Courtauld Gallery gears up for November reopening following modernisation
London’s Courtauld Gallery at Somerset House is set for November reopening following extensive modernisation by architecture studio Witherford Watson Mann
Witherford Watson Mann (WWM) has competed its modernisation of London’s Courtauld Gallery. The much loved art destination in Somerset House has been undergoing extensive reimagining by the Stirling Prize-winning architects for some five years, but has just announced a November return to the capital’s cultural scene.
Working through the gallery with surgical precision, the architects have refreshed the building, completely reintepreting the visitor’s journey, and restoring and enhancing spaces within. The institution is made up of ‘disconnected houses/vertical buildings originally constructed to provide homes to a varied set of government offices and learned societies’, say the architects. Using historical references and a keen eye for sensitively mixing old and new, WWM has worked hard to balance the needs of a heritage building with those of a prime, 21st century cultural landmark.
This includes the restored Blavatnik Fine Rooms and the (newly named) LVMH Great Room – London’s oldest exhibition space, which was previously subdivided into smaller sections and will now be used to display Impressionist work. Alongside them, a brand new gallery has been created on the first floor for The Courtauld’s collection of paintings and decorative arts from the Medieval and Early Renaissance periods.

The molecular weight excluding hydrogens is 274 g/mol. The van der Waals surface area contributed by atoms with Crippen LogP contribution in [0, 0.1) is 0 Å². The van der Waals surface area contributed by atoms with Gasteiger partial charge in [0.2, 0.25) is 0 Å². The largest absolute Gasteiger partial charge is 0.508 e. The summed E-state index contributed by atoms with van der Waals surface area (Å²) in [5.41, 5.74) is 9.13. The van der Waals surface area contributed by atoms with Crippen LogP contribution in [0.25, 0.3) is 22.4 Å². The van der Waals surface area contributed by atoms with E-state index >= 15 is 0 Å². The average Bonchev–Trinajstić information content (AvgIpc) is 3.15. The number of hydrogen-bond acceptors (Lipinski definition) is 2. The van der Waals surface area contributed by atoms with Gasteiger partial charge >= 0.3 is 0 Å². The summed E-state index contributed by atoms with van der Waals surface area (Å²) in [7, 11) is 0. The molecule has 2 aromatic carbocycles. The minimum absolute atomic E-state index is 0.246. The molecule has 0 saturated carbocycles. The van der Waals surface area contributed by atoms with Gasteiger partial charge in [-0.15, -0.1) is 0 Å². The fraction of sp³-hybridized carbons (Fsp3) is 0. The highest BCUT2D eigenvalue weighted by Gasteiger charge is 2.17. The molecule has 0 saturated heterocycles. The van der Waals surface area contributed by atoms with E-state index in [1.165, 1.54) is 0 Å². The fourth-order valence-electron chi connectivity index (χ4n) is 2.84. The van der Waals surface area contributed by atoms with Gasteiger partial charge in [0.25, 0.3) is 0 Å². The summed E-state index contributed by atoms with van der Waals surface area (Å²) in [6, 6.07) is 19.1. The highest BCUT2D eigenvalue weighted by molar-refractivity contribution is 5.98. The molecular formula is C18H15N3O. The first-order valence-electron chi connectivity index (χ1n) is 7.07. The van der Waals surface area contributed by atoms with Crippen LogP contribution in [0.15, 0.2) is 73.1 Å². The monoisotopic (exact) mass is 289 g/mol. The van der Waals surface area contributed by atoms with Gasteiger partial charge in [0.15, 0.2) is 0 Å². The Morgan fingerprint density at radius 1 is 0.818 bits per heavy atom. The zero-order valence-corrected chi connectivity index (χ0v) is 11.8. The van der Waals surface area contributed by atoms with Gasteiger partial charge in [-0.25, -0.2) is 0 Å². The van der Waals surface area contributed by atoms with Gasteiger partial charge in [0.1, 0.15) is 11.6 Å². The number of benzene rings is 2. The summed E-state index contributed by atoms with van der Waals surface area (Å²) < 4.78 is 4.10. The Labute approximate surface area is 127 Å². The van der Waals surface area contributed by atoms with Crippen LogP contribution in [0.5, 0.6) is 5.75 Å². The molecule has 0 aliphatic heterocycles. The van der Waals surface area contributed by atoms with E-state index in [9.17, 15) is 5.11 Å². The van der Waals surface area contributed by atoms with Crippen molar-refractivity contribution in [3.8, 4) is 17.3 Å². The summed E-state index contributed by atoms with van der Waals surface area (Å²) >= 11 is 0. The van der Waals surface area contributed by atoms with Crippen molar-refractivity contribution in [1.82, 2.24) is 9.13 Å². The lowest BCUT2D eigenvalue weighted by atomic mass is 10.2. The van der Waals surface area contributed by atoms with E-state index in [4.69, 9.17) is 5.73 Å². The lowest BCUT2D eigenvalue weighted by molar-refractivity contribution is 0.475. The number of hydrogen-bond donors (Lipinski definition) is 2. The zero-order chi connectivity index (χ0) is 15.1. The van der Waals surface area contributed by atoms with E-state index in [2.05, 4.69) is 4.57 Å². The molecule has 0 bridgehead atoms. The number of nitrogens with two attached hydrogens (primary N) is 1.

Apart from the gallery, the transformation has also addressed The Courtauld’s facilities for teaching, research and students. This part of the project is much about functionality and the experiencing of art by everyone, as accessibility will be dramatically improved, and encompasses a redesigned reception area, carefully thought-out lighting, non-reflective showcase glass ramps, and a lift.
‘This ambitious transformation project reimagines Sir William Chambers’ masterpiece to make it a public building fit for the 21st century,’ says practice co-director Stephen Witherford. ‘Through a careful balance of studious conservation and bold intervention we wanted to reveal the layers of the building’s evolution. Opening up spaces and transforming the layout of the building will provide a more versatile infrastructure for exhibition and exchange in a way that resonates with the distinctive characteristics of Chambers’ original design.’
The Courtauld’s collection, which includes masterpieces ranging from the Middle Ages to the 20th century, will relaunch with a variety of shows, the display of Oskar Kokoschka’s epic modern painting, The Myth of Prometheus (which is the largest work in the collection), and a new, contemporary commission by artist Cecily Brown. §